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Tutor Spotlight: Paras Shah

This week we’d like to give a shout out to one of our most warm and encouraging tutors, Paras Shah.

He’s not only adept at tutoring the USMLEs, but he always raises the bar by going above and beyond in his work with his students.

His genuine care and concern come through all that he does, and we can only hope that his patients appreciate his sincerity and candor as much as his students and peers do here at MST.

Without further ado, meet Paras.

Where did you go to medical school?

Albany Medical College New York.

Where are you doing your residency and in what specialty?

Northshore-LIJ Hofstra School of Medicine. Urology.

What are your career plans after residency?

Urologic Oncology with a particular emphasis on surgical management of kidney and bladder cancer.

Do you do any research? Any publications?

Most of my research involves clinical outcomes associated with surgery after kidney cancer. Recently, I’ve been studying the impact of temporary clamping of the renal artery and vein during partial nephrectomy on long-term renal function. The premise of this study is that ischemia-reperfusion injury that results from vessel occlusion (done to avoid excess bleeding and improve real-time visualization while excising the tumor) is reversible and therefore not as bad as once thought. I plan to shift my focus to more basic science projects during my upcoming research year. Specifically, I’m interested in the role of a particular prostatic protein, TMPRS22, on promoting metastasis of prostate cancer.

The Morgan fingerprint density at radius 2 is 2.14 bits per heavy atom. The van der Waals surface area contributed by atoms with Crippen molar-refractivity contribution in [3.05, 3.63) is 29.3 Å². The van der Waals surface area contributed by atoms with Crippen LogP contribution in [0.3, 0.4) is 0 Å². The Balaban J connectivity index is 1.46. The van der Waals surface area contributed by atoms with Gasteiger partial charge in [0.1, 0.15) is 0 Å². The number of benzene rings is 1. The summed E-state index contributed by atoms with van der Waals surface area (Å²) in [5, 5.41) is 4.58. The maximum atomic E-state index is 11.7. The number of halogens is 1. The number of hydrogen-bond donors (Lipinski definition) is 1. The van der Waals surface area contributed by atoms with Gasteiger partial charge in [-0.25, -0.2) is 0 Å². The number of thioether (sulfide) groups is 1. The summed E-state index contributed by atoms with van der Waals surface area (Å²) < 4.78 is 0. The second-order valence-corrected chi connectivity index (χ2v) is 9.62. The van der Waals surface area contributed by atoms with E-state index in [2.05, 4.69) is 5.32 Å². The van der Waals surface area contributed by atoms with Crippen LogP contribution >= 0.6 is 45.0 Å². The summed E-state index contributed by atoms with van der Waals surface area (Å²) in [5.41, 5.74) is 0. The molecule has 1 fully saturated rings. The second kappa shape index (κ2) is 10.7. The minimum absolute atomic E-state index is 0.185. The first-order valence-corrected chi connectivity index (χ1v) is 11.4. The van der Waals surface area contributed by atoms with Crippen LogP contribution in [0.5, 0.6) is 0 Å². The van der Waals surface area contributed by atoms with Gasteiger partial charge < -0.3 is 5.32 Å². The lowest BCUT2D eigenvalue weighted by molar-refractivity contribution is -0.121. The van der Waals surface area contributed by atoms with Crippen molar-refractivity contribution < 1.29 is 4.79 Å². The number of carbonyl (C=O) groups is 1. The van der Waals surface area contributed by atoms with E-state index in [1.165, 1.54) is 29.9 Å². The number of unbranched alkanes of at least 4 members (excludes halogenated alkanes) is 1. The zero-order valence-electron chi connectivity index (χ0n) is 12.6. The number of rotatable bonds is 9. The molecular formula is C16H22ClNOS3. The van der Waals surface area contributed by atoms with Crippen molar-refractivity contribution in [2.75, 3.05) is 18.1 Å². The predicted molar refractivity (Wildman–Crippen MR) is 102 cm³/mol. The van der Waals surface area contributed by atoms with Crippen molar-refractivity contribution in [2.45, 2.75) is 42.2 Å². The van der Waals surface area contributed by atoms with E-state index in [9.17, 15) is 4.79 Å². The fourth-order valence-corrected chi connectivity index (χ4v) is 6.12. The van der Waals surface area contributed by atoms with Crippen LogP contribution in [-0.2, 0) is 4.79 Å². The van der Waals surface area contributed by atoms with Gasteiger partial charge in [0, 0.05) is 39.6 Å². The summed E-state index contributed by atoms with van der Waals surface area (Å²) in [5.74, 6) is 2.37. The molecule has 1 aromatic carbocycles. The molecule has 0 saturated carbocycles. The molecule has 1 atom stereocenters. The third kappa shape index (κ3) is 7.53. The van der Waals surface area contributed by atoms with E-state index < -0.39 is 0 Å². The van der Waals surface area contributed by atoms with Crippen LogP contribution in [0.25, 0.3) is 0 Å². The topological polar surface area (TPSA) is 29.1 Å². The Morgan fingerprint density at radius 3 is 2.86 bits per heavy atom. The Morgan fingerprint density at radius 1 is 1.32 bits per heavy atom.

What brought you to Med School Tutors? Why did you choose to be a tutor?

I had matched Urology in January and was SUPER excited. But as I dedicated more-and-more of myself to learning Urology, it hit me that I would soon become so far removed from the physiology and pathology that I had learned during the first 2-years of medical school learned and see play-out in patients during my 3rd-year. Everything was finally making sense and I was going to have to in a sense “give-up” on the subject material. Med School Tutors has offered me the opportunity to stay abreast with subject-material I really had come to enjoy during medical school. Nothing did come easy to me. I struggled a lot with physiology and making the link between how our body works and how it breaks down. But I toughed through it and borne out of my persistence is what I feel to be a profound understanding of the mechanisms by which normal physiology goes awry and disease develops. And once you develop that understanding, you really appreciate how beautiful and inspiring the human body is. As a tutor, I try to show students who struggle with content that “doing better” is possible – I’m a real life example. I think that’s key to getting results – not only telling them why the answer is right etc but helping them believe in themselves and rebuilding that confidence which many of them have lost.